The Hon. R.I. LUCAS: I am indebted to the Hon. Mr Wortley for his contributions, but it does lead me to the connections between Mr Brian Burke and the Labor Party here in South Australia. It is worth noting that Mr Brian Burke’s connections to Mr Rann’s Labor Party in South Australia were placed on the public record back in 1995. Hansard shows that former premier Dean Brown put the following question to Mr Rann in 1995:
“What is more pertinent is that here is the Leader of the Opposition, a candidate in the 1985 election, one who directly benefited from $95 000 that was given to Brian Burke in a brown paper bag, which was then directly passed on to the Labor Party here in South Australia for the state election.”
That allegation or claim was never denied by Mr Rann in 1995.
Evidently, there was significant evidence of Mr Burke’s brown paper bag donations being distributed. There was also other evidence of brown paper bag donations going to the national secretariat of the Labor Party out of what was known as `the leader’s account’ in Western Australia. We do not know whether or not, over the past 10 years or so, money from Mr Burke and his more recent connections has been channelled through brown paper bags into the South Australian branch of the Labor Party. Certain¬ly, when we put that question to Mr Rann in March he issued no denial in relation to it and provided no rebuttal of that situation. That is the background, as I said, to the shadowy world of political donations and where we have seen many examples in other states of corruption and impropriety.
I turn now to the Australian Electoral Commission’s disclosure records for the past year. First, the results I will outline today have come from two weeks of company searches, web searches and discussions with people and associates of a number of donors to try to establish the true connections of various companies and their association with other aspects of government decision making in South Australia.
My contribution today will not do anything other than address the material I have been able to collect to this point and place it on the public record. In doing that, I do want to say that this speech will make no accusation of illegality or improper behaviour against any of the companies or individuals that are listed on the Australian Labor Party Financial Disclosure Return. Also, I indicate that a small number of the companies did give money to both major parties although, as the returns would indicate, in some cases significantly less to the Liberal Party and significantly more to the Labor Party, which is absolutely a discretionary decision that has been and will be taken by businesses for reasons that would be obvious to them at that time, and I want to make that quite clear.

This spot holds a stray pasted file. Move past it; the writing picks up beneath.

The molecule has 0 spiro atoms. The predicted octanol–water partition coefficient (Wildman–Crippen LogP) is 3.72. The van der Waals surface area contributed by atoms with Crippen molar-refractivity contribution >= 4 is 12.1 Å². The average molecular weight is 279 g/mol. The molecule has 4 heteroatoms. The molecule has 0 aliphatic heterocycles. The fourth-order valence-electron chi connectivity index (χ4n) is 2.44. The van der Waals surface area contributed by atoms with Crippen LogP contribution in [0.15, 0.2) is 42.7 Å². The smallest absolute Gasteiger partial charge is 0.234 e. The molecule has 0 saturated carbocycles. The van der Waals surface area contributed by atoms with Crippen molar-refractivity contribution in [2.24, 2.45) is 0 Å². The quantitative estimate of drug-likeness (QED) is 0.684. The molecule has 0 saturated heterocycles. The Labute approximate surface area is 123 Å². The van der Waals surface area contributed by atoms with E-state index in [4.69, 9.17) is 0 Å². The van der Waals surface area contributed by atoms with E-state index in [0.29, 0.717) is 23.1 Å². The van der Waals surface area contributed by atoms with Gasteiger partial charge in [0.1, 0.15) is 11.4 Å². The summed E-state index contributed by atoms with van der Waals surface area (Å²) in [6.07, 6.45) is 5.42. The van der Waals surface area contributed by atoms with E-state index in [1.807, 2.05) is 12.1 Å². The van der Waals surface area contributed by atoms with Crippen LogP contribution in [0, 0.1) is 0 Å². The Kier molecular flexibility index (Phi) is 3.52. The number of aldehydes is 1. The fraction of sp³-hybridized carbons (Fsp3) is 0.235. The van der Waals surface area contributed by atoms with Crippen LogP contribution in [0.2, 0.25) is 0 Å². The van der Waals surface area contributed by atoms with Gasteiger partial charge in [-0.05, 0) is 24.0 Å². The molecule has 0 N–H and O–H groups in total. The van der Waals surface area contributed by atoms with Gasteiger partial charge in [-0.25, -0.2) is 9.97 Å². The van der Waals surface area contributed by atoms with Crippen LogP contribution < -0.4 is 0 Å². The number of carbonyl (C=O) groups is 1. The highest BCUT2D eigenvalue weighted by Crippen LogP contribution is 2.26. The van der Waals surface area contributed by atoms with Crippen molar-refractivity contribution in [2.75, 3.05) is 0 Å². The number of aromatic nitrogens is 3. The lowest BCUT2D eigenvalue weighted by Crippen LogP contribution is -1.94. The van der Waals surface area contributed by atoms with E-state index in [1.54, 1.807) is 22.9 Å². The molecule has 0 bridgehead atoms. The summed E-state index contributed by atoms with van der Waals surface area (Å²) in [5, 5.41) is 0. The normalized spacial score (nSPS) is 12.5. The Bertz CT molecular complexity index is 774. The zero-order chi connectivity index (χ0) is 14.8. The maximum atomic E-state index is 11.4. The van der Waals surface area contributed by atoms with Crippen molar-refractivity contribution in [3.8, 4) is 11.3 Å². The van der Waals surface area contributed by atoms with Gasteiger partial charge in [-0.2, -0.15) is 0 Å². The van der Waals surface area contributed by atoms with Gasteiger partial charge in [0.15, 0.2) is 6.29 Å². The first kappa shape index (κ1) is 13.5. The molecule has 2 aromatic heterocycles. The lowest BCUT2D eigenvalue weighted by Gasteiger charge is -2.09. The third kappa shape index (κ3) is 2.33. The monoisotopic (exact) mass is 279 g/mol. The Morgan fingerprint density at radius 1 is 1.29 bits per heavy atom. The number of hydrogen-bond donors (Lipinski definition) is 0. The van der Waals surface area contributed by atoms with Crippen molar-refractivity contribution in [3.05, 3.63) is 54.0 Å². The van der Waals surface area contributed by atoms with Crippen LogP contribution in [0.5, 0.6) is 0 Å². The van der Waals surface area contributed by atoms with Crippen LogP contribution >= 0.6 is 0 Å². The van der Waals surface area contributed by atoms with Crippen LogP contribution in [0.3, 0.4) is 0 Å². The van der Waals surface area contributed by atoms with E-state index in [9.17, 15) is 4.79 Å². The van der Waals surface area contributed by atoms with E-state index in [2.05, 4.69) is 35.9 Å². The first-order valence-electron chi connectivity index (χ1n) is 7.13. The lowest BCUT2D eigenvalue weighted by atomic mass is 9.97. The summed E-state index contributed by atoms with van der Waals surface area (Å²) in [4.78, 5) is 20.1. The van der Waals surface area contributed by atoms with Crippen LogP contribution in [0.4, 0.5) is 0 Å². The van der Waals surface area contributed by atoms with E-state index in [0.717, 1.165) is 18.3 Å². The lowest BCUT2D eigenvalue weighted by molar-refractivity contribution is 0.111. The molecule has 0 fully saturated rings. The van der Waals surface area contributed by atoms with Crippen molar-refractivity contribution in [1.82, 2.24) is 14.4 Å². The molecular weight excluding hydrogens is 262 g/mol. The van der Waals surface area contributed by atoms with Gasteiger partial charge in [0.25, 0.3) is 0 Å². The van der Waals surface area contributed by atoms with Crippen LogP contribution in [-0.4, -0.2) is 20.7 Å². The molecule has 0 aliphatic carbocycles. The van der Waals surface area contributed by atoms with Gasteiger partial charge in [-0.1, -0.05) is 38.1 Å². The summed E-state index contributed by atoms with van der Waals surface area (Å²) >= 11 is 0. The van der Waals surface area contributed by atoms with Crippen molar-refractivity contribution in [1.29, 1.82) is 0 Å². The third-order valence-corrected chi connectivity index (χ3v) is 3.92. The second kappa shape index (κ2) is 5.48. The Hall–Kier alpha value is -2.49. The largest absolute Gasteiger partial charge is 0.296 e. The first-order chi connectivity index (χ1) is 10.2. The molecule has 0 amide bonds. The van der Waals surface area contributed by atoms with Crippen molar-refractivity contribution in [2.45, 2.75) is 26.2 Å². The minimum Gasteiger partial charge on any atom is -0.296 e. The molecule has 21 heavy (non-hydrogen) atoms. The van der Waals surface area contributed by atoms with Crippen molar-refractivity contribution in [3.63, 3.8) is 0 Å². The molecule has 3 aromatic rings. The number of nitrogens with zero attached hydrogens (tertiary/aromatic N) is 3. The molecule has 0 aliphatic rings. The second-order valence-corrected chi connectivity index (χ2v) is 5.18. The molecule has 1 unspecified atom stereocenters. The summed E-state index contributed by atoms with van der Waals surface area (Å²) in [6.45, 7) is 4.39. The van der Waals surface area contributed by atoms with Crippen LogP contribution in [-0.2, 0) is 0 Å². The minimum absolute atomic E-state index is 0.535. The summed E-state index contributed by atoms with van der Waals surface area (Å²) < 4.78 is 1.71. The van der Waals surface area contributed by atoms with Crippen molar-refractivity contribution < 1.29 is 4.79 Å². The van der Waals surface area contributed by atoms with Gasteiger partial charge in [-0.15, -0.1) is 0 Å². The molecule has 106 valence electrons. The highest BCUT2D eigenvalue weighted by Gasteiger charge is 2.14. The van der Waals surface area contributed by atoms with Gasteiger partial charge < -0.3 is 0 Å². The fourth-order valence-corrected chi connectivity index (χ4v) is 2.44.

In going through, therefore, the Australian Labor Party’s electoral disclosure return for 2005 06, clearly, the biggest donor by far—and I put this in a separate category—was ALP Holdings Pty Ltd donating $1.658 million. Exactly where that money has come from no-one knows. The Premier will not say and Mr Brown will not say. That is by far and away—in a separate category—the biggest contribution to the Aus¬tralian Labor Party. I then want to turn to the rest of the donations by individuals, companies or groups of companies. Putting aside ALP Holdings Pty Ltd, the largest contributor to the Australian Labor Party in 2005 06 (and this includes unions) was a group of companies associated with the Makris Group.
Earlier today my colleague the Hon. Mr Parnell indicated that the Australian Electoral Commission returns revealed that just $32 000 had been donated by the Makris Group to the Australian Labor Party in 2005 06. Indeed, when one looks at just the term `Makris Group’ and does not do company searches, web searches, newspaper searches and discussions with others with knowledge of the Labor Party and industry that is all that one sees. A company called Balgara Shopping Centre Management, listed at level 6, 32 Grenfell Street, Adelaide donated $70 000 to the Aus¬tralian Labor Party. Another company called Acanana Pty Ltd donated $50 000 to the Australian Labor Party, which is also listed at level 6, 32 Grenfell Street.
The Hon. R.P. WORTLEY: I rise on a point of order, Mr President. All the information the Hon. Mr Lucas is giving is on the public record. Under parliamentary privilege, he is trying to draw some connection against decent people and trying to insinuate that there is something shadowy.
The Hon. T.J. Stephens interjecting:
The Hon. R.P. WORTLEY: What’s your problem? The problem with the Liberals is that the business world has turned its back on them because they are incompetent.
The PRESIDENT: Order! The honourable member cannot debate a point of order. The Hon. Mr Lucas is quoting a document. He is given the same privilege as anyone else. There is no point of order.